The Monthly interviews Grainne Woods and David Calvert from Kids in Control about Physical Theatre, Lockdown and beyond – Part 2

Part one of this interview is here

Can you go back to the beginning of the pandemic and what impact that had on your work?


We were two weeks away from our annual spring showcase at the Lyric Theatre. This annual event brings key KIC groups together to perform. It is a celebration of achievement and very important to our participants, providing an opportunity for family, friends, their peers and the wider public to experience high quality youth theatre in a professional setting, allowing performers to challenge any preconceived ideas others may have and raising the bar for youth/community/disability theatre.

Due to the vulnerabilities of some participants and their families, KIC has always had a policy that if people are not feeling well they shouldn’t come to a workshop. We were therefore closely monitoring what was going on around the world and listening to the growing concerns of participants and their families. On the 9th of March, a short time before the lockdown regulations came into force, the KIC Board made the difficult decision to cancel the performances on the 16th and 17th of March. This gave us six days to rescue some sort of showcase of participants work. Participants had worked so hard all year and were very excited to perform, and therefore KIC’s immediate concern was to provide a sense of completion, so we could avoid as much disappointment as possible.

Photograph – KIds in Control – Physical Grafitti

Thanks to the fantastic support of BBC CIN NI we were able to quickly turn the final few live sessions into film shoots and produce a series of short films for social media. While this was certainly not comparable to the joy of live performance, taking decisive action meant we could provide a sense of closure and acknowledgement of achievement for participants, and allowed others to celebrate with them. I think we managed this difficult few weeks in the best possible way under the circumstances, and although quite stressful, everyone involved rose to the challenge. I am very proud of the participants, the artistic team, and the families who all gave their full support.


It was quite a shock to realise that I must suddenly leave my natural working habitat and make a rapid conversion of my working processes to online encounters, principally via Zoom. There was rapid adjustment, involving a team effort to make risk assessments and establish safety protocols for online work with young people, many of whom had come to our projects with complex vulnerabilities and frailties.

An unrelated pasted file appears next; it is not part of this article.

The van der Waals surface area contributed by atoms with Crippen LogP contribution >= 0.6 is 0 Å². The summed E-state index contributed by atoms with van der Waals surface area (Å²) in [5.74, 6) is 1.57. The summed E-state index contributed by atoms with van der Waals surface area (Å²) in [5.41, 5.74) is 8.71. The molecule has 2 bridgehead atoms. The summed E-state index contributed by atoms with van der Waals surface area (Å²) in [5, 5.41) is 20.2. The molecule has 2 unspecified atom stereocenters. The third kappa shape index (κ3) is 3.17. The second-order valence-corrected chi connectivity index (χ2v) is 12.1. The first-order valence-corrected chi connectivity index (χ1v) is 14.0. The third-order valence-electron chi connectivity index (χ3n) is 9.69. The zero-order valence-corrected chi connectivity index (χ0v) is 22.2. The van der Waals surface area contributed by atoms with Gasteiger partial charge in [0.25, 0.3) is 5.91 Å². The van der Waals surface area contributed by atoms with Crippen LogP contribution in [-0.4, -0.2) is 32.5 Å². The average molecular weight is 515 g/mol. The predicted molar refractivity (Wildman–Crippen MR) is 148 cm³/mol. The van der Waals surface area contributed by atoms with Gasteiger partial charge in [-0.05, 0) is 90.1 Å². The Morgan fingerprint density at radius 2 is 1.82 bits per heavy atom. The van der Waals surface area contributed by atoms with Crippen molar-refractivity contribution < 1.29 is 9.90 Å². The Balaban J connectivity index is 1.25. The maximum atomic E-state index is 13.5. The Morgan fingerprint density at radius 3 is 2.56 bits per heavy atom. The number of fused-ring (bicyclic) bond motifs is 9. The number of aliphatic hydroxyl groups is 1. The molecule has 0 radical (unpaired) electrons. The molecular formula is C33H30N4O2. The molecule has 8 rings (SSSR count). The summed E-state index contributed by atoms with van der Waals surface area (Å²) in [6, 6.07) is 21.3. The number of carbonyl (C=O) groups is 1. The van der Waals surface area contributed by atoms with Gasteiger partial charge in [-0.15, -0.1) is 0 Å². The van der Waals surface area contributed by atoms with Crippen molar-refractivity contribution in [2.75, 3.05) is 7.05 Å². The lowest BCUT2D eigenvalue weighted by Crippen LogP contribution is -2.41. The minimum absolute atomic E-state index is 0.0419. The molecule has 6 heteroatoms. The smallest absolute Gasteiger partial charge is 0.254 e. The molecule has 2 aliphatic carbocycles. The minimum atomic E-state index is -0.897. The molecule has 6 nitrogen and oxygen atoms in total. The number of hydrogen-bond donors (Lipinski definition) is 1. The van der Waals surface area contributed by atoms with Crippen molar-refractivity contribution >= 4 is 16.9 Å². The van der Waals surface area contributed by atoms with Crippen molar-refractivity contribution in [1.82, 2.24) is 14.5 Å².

On March 29th this year, we launched our two core projects, Physical Graffiti and Adventures in Human Being, online. It was a leap in the dark for our team, but we wanted to keep all our young people connected, replacing the platform they would have had at the Lyric Theatre with an online experience.

As I said the crucial thing for me was to maintain a connection with everyone so that they did not feel like they had fallen off a cliff edge with no access to creative activity. I gradually came to terms with Zoom and the reconfiguration of our work and how we could get an element of KIC physicality established digitally.

Photograph – Kids in Control – Working Online

I do think though it is important to point out that there have been mixed results. Some things have worked and other things haven’t. It is an experiment, and initially we thought it would only be for a few months, and clearly that isn’t the case. I was fairly hopeful in June that there might be some way of returning to face to face work, but I am not so hopeful that will be sustainable.

Probably we are looking at a mix of online digital work and, when it is possible, when the virus has been contained, then we can resume some socially distanced face to face work. The experiments we are currently conducting in film formats for our physical theatre storytelling are opening up possibilities for a future combination with live theatre performance.


For me there were a couple of real positives in the early days of lockdown that were essential in helping KIC to keep operating: the artistic team were immense in turning their attention to re-orientating how KIC delivers; the support of the guardians and carers of participants was and continues to be outstanding.

The KIC team worked hard to secure as much of our programming as possible. We were able to adapt and secure 5 projects. This took a huge amount of work during a time of high anxiety. It was challenging and time consuming, requiring a lot of thought and an increased commitment from staff Nevertheless we have forged ahead in the best possible way considering the circumstances.

Photograph – Kids in Control – Adventures in Human Being
artist forms link
New Belfast Community Arts Initiative trading as Community Arts Partnership is a registered charity (XR 36570) and a company limited by guarantee (Northern Ireland NI 37645).Registered with The Charity Commission as New Belfast Community Arts Initiative - NIC105169.